Candice: Buttercream Clothing got busy when my first child was three and I’d just had my second. I remember sitting at the table sewing a whole sack of dresses one day and they were outside playing with my husband. I'm like, "What am I doing? Someone else can do this." That's the moment I realized my talent isn't that special, and anyone else can do what I'm doing. Granted in business I do think as a CEO we need to be doing specific things that no one else can replace. The sewing aspect of it, anyone else can do this. As long as they have the same work ethic, they have the same talent and skill, it's not that hard to find. At that time I hired a girl from a local community fashion school, which was really cool to find, a student.
She started sewing the dresses for me and our scarves and accessories. That was the first taste of getting my time back. I don't have 40 hours of sewing this week. I can hire someone else to do it. Our profit margin could support paying someone to make the garments. That's how it grew. I started finding people from fabric stores or colleges, online, friends and family, and now our team in Alberta is lovely. The home seamstress team, there's about 12 women that work full-time and they take care of the presale items. Pre-sale pieces get purchased off of the site and then they make them as they get ordered. Every week they get a new list of what was ordered recently.
The delegating begins, but the work never stops
Felix: Once you were able to offload production, where did you focus your efforts?
Candice: I was just really growing the brand. We really focused on our Facebook advertising at that time. Facebook was amazing for us to grow and find that niche clientele. That was my role at that time. The marketing and the growth of the brand. Design was also important at that time. I was making all my own patterns then. I spent a lot of time designing the garments. It's funny when you grow and as you hire out and delegate, somehow at the end of the day you still feel like there's not very much time left over, but I think it's just more people to manage. Right?
Felix: How quickly did you start to see the delegating pay off? Was it gradual or did you notice an immediate freeing up of your time?
Candice: It's very gradual, especially with production like this. The sampling process with the home seamstresses is quite tedious as well. You need to be training people to do things the right way. You're getting things back from them. You have to be critiquing them how to change things, make it better. It wasn't within weeks or months, I feel like it was years. Because we were growing and hiring more and more people, that process is something that you're doing over and over again. I still feel like it was two to three years until we were feeling a bit more stable with our time. Now the days are just different. We've got a lot of email communications, a lot of communications with the team. In Calgary, we just got ourselves a brand-new warehouse, which is new.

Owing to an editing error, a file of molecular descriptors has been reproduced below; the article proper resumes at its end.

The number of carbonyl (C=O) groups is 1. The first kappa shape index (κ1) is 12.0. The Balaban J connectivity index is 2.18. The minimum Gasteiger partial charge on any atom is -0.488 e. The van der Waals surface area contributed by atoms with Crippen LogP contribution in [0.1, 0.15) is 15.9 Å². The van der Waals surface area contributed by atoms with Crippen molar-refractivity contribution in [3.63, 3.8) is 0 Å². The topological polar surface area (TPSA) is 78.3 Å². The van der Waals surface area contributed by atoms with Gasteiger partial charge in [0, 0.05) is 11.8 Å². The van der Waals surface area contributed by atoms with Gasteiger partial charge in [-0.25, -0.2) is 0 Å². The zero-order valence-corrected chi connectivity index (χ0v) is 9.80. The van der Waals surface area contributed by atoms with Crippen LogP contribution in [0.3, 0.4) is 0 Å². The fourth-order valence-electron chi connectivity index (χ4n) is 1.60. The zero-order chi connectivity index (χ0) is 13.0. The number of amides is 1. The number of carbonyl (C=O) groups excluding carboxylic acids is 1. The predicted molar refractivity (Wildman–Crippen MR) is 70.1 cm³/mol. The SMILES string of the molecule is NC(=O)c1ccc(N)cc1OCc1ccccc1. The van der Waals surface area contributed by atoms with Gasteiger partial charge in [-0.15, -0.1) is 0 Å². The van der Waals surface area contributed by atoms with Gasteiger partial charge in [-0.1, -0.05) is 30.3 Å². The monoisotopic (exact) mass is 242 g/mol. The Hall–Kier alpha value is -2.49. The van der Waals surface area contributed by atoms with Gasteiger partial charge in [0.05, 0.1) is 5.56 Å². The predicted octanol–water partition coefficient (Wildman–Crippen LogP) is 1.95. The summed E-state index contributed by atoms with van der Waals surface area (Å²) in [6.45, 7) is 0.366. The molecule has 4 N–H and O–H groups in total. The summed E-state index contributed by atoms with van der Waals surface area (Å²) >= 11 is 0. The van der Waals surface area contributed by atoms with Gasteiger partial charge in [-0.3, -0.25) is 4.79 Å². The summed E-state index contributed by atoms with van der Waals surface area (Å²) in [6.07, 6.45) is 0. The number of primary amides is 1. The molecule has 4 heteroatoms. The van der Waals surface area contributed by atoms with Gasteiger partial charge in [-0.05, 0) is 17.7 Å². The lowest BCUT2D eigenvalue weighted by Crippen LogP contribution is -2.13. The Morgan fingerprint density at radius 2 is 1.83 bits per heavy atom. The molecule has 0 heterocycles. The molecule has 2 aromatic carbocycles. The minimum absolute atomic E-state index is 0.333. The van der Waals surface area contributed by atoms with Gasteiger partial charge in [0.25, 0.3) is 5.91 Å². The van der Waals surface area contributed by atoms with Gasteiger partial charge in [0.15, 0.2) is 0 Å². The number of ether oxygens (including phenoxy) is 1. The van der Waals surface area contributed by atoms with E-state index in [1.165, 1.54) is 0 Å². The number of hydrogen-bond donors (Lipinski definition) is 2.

We've never had a proper space. The business has been functioning out of everybody's houses for so long. The last little bit has been setting up the warehouse, getting that all organized. The team has been amazing to do that while I'm not there. It's funny how your time gets traded from doing everything in the beginning to doing the important things. Every job is important, but now we're overseeing the growth and the marketing. I don't feel like we actually got hours and hours back, but luckily now we do take most weekends off, which was a treat. It’s just, how much do you want to work? I say this to people all the time, because I actually do business coaching now. Do you want to work all the time? As an entrepreneur I feel like we end up just working a lot more hours than most people would.
Felix: When people come to you and you ask that question, what are you looking to get out of it? What kind of answers are you looking to get out of them?
Candice: That's a hard one too. You can create structure in your day. A lot of people do that well. My struggle with the business is just not being able to stop because I really do enjoy it. We tend to work a lot because we want to, and because we see the reward. I'm bad at putting proper boundaries in place because I really enjoy work. I wake up and I'm working and I go to bed and I'm still working. Granted we do take time for the kids in the day and then weekends off. It's what you want to make it. That's the nice part about being an entrepreneur. What do you want out of it? Do you want to have set hours? Do you want to work all the time? It also goes hand in hand with the success of your business. You do need to put the time in and it's certainly not easy.
The case for hiring local, independent contractors
Felix: You've mentioned a team of 12 full-time seamstresses now. What's the hiring process when you bring on someone new?
Candice: I met a lot of great people in the beginning doing markets in Calgary. People with brands and some people wanting to work for other brands. For instance, one of my main seamstresses has her own kids' clothing line. I met her through friends at a market and she's like, "Oh, I'd love to fill in for you if you need extra help." I'm like, "Okay, well that's awesome because she already knows what type of clothing we were making because she did similar things in kids' clothing. Through her I met some really cool people because there's a great community in Alberta of seamstresses and talent. People that can do pattern design or I don't know, there's a really cool film industry there. My one seamstress has worked in the film industry and she's done costume design.